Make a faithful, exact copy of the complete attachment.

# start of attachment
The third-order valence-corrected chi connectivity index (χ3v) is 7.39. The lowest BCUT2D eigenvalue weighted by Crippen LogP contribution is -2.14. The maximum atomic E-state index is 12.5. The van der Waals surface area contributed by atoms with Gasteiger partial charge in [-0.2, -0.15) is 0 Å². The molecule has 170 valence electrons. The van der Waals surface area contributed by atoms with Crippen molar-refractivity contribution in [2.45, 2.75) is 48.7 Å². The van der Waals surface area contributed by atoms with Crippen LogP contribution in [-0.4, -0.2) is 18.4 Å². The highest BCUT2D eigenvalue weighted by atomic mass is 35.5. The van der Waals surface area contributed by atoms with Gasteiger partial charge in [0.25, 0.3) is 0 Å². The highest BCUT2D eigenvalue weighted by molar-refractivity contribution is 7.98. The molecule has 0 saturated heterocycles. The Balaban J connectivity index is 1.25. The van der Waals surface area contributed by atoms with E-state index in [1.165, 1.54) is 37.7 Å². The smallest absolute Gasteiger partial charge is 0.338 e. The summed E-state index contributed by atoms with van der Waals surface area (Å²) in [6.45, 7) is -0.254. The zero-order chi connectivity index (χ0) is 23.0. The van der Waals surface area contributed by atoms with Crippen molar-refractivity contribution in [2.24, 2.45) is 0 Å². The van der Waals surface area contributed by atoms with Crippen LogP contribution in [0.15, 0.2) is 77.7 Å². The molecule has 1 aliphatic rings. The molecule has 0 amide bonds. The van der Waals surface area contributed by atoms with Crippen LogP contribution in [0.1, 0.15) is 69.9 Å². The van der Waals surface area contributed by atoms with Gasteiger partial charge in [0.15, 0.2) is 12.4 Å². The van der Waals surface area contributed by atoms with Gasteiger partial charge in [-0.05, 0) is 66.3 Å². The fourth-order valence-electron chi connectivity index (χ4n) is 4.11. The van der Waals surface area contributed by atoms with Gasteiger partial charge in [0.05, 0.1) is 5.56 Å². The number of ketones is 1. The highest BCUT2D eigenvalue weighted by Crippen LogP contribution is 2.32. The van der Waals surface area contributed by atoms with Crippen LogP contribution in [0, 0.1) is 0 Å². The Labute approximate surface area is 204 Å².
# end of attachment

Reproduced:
The third-order valence-corrected chi connectivity index (χ3v) is 7.39. The lowest BCUT2D eigenvalue weighted by Crippen LogP contribution is -2.14. The maximum atomic E-state index is 12.5. The van der Waals surface area contributed by atoms with Gasteiger partial charge in [-0.2, -0.15) is 0 Å². The molecule has 170 valence electrons. The van der Waals surface area contributed by atoms with Crippen molar-refractivity contribution in [2.45, 2.75) is 48.7 Å². The van der Waals surface area contributed by atoms with Crippen LogP contribution in [-0.4, -0.2) is 18.4 Å². The highest BCUT2D eigenvalue weighted by atomic mass is 35.5. The van der Waals surface area contributed by atoms with Gasteiger partial charge in [0.25, 0.3) is 0 Å². The highest BCUT2D eigenvalue weighted by molar-refractivity contribution is 7.98. The molecule has 0 saturated heterocycles. The Balaban J connectivity index is 1.25. The van der Waals surface area contributed by atoms with E-state index in [1.165, 1.54) is 37.7 Å². The smallest absolute Gasteiger partial charge is 0.338 e. The summed E-state index contributed by atoms with van der Waals surface area (Å²) in [6.45, 7) is -0.254. The zero-order chi connectivity index (χ0) is 23.0. The van der Waals surface area contributed by atoms with Crippen molar-refractivity contribution in [2.24, 2.45) is 0 Å². The van der Waals surface area contributed by atoms with Crippen LogP contribution in [0.15, 0.2) is 77.7 Å². The molecule has 1 aliphatic rings. The molecule has 0 amide bonds. The van der Waals surface area contributed by atoms with Crippen LogP contribution in [0.1, 0.15) is 69.9 Å². The van der Waals surface area contributed by atoms with Gasteiger partial charge in [0.15, 0.2) is 12.4 Å². The van der Waals surface area contributed by atoms with Gasteiger partial charge in [-0.05, 0) is 66.3 Å². The fourth-order valence-electron chi connectivity index (χ4n) is 4.11. The van der Waals surface area contributed by atoms with Gasteiger partial charge in [0.05, 0.1) is 5.56 Å². The number of ketones is 1. The highest BCUT2D eigenvalue weighted by Crippen LogP contribution is 2.32. The van der Waals surface area contributed by atoms with Crippen LogP contribution in [0, 0.1) is 0 Å². The Labute approximate surface area is 204 Å².